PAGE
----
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our knowledge nor an amelioration of our heuristic tools. Similarly, the studies dedicated to Christian Kabbalah, too, far from profiting from hastily conducted revisions, on many occasions show the traces of a conceptional uncertainty, not to say of a regrettable confusion. If one underlines the undeniable, deep influence of the Christian kabbalist Franz Joseph Molitor on the metaphysical premises motivating the explorations of the young Scholem, one ends up implying, or rather stating, that Scholem himself, who was beyond any doubt no Jewish mystic but an external observer of Kabbalah, could be reduced to the genealogical chain (which he himself first proposed) of Western researchers of Jewish mysticism, inaugurated by Johannes Reuchlin or, in a certain sense, by Giovanni Pico della Mirandola. The short circuit, very post-modern and therefore quite attractive, manifests itself in the intentionally paradoxical statement that Scholem himself could be defined as a Christian kabbalist.2 We can leave this interesting de-constructionist puzzle for another occasion and ask directly the question, according to the perspective chosen for this review, if there is still a consensus, if not a normative, binding definition of what Christian Kabbalah means, in order to connect the different contributions to the field in some sort of common discourse. We thought we knew what the traditional definition of Christian Kabbalah implies but, reading the most recent academic production, we note a proliferation of personal definitions destined, by their very nature, to be functional slogans appropriate for fulfilling academic requirements, to last no longer than l’espace d’une dissertation. These remarks do not conceal any sort of censorial agenda, but are aimed rather at searching for some clear vision and exploring whether it need be that the majority of recent contributions seem unable to find a way of dialogue with other researchers engaged in the field, dealing, apparently, with absolutely disparate, or even incompatible subjects. As a discipline of the arcane exists, we believe a discipline of the manifest also exists: in its name we will attempt this brief survey and, through two examples of recent research dedicated to Christian Kabbalah, we will try to find out whether a new consensus could emerge from the data at our disposal and from the rich list of desiderata which, as is well known, has not grown shorter in recent years.3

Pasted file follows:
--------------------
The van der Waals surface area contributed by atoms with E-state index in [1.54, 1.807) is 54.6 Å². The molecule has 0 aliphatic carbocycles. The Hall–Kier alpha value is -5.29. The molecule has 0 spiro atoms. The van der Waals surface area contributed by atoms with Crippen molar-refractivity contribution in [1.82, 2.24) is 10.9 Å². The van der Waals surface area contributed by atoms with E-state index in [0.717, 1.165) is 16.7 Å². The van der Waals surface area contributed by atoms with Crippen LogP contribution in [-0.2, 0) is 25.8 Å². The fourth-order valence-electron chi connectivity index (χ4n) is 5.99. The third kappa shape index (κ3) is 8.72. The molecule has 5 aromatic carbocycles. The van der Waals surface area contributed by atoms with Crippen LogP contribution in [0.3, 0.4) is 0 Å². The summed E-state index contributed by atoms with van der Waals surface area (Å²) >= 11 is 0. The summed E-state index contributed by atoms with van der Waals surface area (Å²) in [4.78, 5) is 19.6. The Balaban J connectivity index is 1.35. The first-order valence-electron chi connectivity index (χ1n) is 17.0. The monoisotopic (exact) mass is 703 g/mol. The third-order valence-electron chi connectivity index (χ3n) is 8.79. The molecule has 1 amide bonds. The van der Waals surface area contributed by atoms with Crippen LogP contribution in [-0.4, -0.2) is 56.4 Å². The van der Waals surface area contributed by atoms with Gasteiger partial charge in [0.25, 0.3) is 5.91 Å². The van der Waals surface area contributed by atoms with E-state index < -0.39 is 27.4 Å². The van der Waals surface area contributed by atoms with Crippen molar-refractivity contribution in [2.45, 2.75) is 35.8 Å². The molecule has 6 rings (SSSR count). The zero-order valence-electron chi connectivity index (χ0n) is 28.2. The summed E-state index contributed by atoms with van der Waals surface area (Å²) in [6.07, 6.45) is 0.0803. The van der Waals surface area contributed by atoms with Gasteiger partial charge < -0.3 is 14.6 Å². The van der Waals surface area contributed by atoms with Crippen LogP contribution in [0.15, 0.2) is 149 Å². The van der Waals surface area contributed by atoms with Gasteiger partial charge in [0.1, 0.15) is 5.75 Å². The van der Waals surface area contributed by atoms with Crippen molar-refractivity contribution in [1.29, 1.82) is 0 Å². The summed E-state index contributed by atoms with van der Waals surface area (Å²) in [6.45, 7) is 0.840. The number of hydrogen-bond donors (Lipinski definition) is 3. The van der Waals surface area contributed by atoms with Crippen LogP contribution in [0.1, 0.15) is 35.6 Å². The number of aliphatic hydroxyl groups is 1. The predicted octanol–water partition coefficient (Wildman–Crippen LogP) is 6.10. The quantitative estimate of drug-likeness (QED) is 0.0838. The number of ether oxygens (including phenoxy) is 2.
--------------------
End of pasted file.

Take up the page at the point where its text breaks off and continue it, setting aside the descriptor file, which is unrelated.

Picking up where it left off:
See Steven M. Wasserstrom, Religion After Religion. Gershom Scholem, Mircea Eliade and Henry Corbin at Eranos, Princeton/NJ 1999. 3 I have reviewed, in the Journal of Jewish Studies, two other recent contributions dedicated to Christian Kabbalah: Karen De León-Jones, Prophets, Magicians, and Rabbis. Giordano Bruno and
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See Ernst Benz, Die christliche Kabbala. Ein Stiefkind der Theologie, Zürich 1958.